Tyres tell you a lot about a car and its suspension. If all is in order, the tyres should wear evenly across the tread surface — wear on one shoulder of a tyre shows the wheel alignment is out, for example.
When checking the tyres, don't forget the spare — it it's worn oddly, look again for which corner of the car it came from.
The condition of the body and paint can also tell you about how a car has been treated. Bumps and scrapes show the driver hasn't been very careful (and that could extend to other areas) and can be expensive to repair.
Faded or blotchy paint suggests a lack of attention and exposure to the elements rather than being garaged.
The fact is that cars wear more as distances climb — but one that hasn't been driven much can be costly, too.
When checking an SUV look for scratches and scrapes along the body sides that could indicate bush use. Check also for damage to the underbody from use off-road.
"Few SUVs ever go off-road, so if you suspect a car has been used that way, walk away from it," Aitken says.
Regular servicing is the key to a long trouble-free life for all cars, so check the service book, which should have a record of regular maintenance.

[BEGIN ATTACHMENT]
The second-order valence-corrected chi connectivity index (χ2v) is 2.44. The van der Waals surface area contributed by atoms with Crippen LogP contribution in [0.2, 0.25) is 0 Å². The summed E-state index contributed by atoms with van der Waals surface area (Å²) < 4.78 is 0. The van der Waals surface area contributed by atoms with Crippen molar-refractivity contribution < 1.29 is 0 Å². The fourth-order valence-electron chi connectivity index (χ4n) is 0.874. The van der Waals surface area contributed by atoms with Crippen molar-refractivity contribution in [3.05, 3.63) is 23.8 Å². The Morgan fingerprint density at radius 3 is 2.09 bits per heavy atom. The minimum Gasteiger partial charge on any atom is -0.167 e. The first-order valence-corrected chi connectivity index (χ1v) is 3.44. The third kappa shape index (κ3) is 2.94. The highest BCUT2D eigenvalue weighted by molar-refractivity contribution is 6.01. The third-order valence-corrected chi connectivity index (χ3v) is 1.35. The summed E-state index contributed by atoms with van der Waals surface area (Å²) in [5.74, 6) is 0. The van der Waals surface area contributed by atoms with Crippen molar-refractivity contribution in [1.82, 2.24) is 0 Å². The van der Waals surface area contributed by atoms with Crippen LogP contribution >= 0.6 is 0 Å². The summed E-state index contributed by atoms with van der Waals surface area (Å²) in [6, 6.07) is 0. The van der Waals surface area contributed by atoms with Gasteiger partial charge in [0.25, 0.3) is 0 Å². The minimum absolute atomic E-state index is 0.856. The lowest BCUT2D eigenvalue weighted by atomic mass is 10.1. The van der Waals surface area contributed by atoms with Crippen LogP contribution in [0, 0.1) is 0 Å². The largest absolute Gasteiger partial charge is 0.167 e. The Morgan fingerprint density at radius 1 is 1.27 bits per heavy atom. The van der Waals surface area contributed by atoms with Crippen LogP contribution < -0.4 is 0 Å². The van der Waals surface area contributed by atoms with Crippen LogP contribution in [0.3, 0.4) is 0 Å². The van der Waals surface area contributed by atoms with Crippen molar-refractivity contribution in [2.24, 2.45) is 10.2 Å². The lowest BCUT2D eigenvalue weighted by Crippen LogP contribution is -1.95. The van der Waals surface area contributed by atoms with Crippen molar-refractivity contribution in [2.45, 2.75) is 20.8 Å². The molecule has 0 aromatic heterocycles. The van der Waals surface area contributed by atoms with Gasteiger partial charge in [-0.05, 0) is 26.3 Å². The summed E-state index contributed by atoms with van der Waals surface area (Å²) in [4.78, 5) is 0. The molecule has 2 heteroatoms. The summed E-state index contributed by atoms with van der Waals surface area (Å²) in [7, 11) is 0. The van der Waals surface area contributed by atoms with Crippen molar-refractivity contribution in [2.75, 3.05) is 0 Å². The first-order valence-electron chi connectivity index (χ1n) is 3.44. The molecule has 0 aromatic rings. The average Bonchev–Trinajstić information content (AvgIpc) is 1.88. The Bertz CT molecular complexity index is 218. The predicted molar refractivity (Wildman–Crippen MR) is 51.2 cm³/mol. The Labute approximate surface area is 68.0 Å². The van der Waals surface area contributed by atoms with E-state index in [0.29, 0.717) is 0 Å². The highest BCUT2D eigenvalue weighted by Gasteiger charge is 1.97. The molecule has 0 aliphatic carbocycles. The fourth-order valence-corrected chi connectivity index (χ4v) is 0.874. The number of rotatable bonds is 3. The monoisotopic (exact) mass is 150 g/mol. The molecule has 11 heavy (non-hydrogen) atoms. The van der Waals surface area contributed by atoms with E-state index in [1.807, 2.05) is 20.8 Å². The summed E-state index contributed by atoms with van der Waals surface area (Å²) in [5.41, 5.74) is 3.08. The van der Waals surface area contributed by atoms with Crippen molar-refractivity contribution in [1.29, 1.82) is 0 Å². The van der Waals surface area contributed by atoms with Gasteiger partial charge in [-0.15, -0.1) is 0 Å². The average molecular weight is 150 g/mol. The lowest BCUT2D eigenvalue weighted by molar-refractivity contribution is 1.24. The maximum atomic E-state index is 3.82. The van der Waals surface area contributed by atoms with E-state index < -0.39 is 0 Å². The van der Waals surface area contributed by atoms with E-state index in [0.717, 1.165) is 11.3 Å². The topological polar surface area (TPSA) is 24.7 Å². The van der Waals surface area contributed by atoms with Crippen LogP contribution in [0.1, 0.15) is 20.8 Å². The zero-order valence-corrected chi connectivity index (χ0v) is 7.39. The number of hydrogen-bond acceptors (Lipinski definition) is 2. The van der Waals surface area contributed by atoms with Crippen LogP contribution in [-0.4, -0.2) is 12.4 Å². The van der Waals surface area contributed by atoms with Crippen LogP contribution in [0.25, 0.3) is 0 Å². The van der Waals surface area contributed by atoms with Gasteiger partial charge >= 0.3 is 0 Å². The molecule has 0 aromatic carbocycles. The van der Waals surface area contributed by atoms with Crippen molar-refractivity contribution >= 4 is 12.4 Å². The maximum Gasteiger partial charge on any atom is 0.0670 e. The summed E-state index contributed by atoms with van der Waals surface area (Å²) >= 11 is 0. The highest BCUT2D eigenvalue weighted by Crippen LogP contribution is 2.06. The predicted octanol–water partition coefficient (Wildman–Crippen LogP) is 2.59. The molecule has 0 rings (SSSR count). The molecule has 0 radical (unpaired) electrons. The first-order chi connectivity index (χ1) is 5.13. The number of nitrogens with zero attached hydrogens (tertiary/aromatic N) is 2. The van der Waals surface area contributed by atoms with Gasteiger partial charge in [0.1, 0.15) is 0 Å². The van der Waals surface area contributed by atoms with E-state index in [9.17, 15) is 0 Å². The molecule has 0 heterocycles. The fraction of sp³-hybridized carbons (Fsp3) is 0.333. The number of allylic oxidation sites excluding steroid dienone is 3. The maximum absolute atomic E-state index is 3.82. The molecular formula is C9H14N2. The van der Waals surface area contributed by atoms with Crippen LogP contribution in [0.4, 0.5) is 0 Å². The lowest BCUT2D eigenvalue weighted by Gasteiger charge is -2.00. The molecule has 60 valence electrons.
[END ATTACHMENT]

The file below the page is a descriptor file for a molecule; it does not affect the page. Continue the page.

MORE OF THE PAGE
If all stacks up take the car for a test drive, listening for odd noises from the engine or suspension, and pay particular attention to the automatic transmission.
Most car brands in recent years have begun to fit new types of automatics, such as the dual-clutch and constantly variable transmission.
The theory behind the technology is wonderful but the execution hasn't been without its problems. There have been serious issues with the DSGs in many makes and the CVT has been affected by driveability problems.
Look for hesitation on takeoff, surging or shuddering on acceleration, any apparent hesitation or incorrect selection of gears.